Unleashing the full potential of M2M and IoT


M2M is moving fast. But it started out slow. Pre-Internet machines such as ATMs, traffic lights, postal weighing machines and commercial fridges once used NetComm Wireless' dial-up modems to access, evaluate and share equipment data.

Dial-up worked well for a number of years, but countless devices and machines remained unconnected until the introduction of wireless. Mobile broadband triggered a surge of commercial Machine-to-Machine (M2M) applications, and sparked an explosion of the mobile devices that are now an integral part of our everyday lives.

Today, billions of devices that form M2M systems need to be configured, maintained, monitored, managed, provisioned for services, updated with software and repaired using remote device and application management.

Remote management usually comes to mind when prompted to download the latest software update, or when calling on your service provider to fix a problem with your modem or mobile handset. The commercial equivalent is the ability to make firmware updates over the air, configure the device for a particular network, monitor stock or fluid levels or start and shutdown the device from any location.

For remote management to work, a protocol or standard is needed. Protocols have evolved in line with the dominant devices of the day. Until now, we've had TR-069 to manage ADSL modems and OMA-DM to manage mobile handsets – but nothing that M2M can call its own.

A large number of the devices and solutions available today employ proprietary protocols developed by remote device management or Internet of Things (IoT) service providers that lock customers into an agreement at relatively high costs throughout the lifecycle of the device.

With the tremendous growth of connected devices comes the need for an open industry standard that supports remote management across the widest possible range of remote devices and connected assets.

The LightweightM2M version 1.0 (LWM2M 1.0) is the first remote management protocol specifically built for M2M devices. It makes it viable for companies to perform remote service enablement and remote application management across all connected assets, including constrained devices such as temperature or fluid level sensors that must run at a low cost to support sustainable business models.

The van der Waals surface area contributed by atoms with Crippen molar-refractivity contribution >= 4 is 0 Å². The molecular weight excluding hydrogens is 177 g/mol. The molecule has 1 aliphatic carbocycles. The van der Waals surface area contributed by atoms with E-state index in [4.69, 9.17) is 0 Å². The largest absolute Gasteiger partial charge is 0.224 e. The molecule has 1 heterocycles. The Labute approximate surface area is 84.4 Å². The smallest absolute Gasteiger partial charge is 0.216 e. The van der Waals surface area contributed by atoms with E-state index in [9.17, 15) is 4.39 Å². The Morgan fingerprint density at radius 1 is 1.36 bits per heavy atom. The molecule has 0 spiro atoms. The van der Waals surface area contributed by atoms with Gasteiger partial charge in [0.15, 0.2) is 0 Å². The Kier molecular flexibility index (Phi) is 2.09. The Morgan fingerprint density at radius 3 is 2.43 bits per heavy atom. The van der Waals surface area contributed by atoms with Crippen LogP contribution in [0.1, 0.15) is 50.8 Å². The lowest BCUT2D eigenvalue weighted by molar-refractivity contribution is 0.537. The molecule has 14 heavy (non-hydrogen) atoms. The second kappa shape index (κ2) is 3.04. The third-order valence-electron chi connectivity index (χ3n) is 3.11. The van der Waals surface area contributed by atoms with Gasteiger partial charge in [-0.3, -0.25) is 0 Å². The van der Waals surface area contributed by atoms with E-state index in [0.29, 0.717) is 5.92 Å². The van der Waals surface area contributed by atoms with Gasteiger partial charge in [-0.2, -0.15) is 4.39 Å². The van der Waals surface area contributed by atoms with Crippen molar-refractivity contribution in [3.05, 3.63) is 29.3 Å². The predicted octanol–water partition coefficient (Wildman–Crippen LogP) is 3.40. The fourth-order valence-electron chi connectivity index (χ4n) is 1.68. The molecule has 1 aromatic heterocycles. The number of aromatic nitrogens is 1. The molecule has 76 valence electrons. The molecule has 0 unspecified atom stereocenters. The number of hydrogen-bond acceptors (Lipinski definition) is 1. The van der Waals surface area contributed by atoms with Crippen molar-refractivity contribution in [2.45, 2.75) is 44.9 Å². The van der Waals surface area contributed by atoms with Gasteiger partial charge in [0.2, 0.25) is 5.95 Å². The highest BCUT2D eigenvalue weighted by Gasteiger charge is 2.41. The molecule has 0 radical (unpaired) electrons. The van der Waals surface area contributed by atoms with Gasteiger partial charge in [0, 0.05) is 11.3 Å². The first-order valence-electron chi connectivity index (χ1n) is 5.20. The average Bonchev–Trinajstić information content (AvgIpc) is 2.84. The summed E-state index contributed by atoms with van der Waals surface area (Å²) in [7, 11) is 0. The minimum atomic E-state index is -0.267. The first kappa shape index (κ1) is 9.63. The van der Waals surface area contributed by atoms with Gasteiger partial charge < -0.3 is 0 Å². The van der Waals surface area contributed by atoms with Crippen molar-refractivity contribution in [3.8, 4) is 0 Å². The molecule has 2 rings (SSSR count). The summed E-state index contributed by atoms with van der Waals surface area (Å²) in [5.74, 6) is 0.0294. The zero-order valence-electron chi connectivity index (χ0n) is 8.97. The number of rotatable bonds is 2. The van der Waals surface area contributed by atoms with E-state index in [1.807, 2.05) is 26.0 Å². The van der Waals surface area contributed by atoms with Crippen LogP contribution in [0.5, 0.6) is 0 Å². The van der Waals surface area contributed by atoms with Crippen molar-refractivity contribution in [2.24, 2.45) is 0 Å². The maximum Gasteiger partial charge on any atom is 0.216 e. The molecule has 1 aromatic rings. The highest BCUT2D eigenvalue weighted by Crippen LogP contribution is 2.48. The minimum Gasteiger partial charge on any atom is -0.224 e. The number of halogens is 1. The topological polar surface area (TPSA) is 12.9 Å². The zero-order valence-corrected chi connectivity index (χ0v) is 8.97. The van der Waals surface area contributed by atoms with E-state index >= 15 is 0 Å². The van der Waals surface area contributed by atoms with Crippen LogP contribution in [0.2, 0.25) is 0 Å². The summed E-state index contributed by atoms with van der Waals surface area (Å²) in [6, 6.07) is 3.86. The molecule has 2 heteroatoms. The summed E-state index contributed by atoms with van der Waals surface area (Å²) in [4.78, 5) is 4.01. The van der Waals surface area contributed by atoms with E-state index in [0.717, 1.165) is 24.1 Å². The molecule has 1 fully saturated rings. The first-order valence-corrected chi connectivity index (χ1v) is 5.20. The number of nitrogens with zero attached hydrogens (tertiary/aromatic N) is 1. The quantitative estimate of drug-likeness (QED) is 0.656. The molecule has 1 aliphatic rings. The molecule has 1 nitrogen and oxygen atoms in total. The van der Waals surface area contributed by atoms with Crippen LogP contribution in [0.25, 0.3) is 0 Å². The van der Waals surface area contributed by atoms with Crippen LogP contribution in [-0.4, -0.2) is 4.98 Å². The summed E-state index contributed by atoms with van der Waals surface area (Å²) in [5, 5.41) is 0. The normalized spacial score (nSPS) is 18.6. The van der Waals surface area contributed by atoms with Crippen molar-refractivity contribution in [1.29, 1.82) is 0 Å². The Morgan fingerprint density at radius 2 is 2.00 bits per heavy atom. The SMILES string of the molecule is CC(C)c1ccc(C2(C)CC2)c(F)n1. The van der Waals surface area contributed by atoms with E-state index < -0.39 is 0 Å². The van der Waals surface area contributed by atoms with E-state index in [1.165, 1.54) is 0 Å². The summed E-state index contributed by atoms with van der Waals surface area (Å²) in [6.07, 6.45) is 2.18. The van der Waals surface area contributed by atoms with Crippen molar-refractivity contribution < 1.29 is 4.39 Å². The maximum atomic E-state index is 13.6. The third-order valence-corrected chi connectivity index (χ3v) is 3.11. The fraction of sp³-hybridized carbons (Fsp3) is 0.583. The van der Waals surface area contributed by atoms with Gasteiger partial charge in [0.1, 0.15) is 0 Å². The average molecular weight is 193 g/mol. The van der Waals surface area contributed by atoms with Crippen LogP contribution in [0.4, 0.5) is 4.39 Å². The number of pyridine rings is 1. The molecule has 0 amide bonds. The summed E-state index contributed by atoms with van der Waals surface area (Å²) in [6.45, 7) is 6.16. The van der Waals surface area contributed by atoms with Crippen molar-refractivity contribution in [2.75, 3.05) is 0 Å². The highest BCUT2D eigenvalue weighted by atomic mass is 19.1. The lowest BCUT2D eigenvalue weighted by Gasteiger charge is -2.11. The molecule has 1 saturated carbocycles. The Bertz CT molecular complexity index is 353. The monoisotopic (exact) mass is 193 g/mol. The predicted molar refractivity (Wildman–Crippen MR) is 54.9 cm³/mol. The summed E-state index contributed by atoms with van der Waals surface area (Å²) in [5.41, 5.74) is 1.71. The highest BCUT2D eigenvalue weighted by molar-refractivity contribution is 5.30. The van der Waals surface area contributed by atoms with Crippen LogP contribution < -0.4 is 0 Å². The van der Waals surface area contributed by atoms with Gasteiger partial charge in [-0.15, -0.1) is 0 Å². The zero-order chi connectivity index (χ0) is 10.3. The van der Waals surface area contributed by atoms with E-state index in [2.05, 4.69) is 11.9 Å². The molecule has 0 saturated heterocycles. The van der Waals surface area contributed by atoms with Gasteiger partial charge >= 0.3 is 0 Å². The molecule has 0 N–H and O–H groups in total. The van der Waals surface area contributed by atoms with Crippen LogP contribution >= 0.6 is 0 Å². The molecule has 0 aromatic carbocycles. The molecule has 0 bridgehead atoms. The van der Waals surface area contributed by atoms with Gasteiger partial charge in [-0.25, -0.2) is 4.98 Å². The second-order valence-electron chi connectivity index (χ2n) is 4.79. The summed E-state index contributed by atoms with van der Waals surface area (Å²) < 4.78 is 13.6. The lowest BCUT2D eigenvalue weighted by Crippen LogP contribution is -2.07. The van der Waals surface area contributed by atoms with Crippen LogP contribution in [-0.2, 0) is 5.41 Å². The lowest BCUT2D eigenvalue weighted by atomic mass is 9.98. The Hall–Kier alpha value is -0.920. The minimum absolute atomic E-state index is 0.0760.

The future is lightweight

If the global M2M market develops at its current rate, cellular M2M connections will account for at least 10%, or almost one billion of the 10 billion total mobile connections expected by 2020[1]. OMA LightweightM2M (LWM2M) is one of the key factors expected to fast track M2M growth by double the current rate to reach a possible 20%, or two billion cellular M2M connections by 2020.  To sustain this growth, LWM2M supports the efficient management of connected devices and the ever increasing volume of information they generate.

The global M2M market is still in an early development phase, its full growth potential hindered by a fragmentation of industry players and the resulting lack of industry-wide standards.

Open Mobile Alliance (OMA) released the new protocol in response to market demand for a common set of standards to effectively manage the billions of devices connecting to networks. The new protocol is designed to simplify complex IoT applications while reducing high development costs in areas such as:

LightweightM2M Oppurtunities

NetComm Wireless and LWM2M

LWM2M is a simple, secure and highly efficient protocol designed to enable functions such as firmware/software updates and remote configuration, monitoring, diagnostics and reboot. NetComm Wireless is among the first to introduce M2M devices that work with any LWM2M management platform; and the entire portfolio of NetComm Wireless M2M routers support all objects of LWM2M 1.0.

It defines a highly efficient client-server application layer protocol based on Constrained Application Protocol and uses either User Datagram Protocol (UDP) or Short Message Service (SMS) to transport messages to and from the device.

App Diagram

OMA LightweightM2M key benefits include:

  • Modern architectural design that will appeal to software developers
  • A data model that is extensible to any kind of M2M service
  • Designed with the performance constraints of M2M devices in mind to enable low-cost devices
  • Builds on an Internet-style protocol called CoAP (Constrained Application Protocol) which is highly optimized for M2M services
  • Efficient state-of-the-art security based on DTLS

NetComm Wireless is a member of the Open Mobile Alliance (OMA).

About OMA

Open Mobile Alliance (OMA) is an alliance of the world’s leading mobile operators, device and network suppliers, IT companies and content and service providers. Its sole purpose is to deliver open specifications for creating interoperable services that work across all geographical boundaries, on any bearer network. OMA’s specifications support the billions of new and existing fixed and mobile terminals across a variety of mobile networks, including traditional cellular operator networks and emerging networks supporting machine-to-machine device communication. OMA stated that further standardization will enhance the support of a wide variety of implementations and will become necessary as the market expands.


[1] GSMA Intelligence. Cellular M2M forecasts: unlocking growth. Feb. 2015.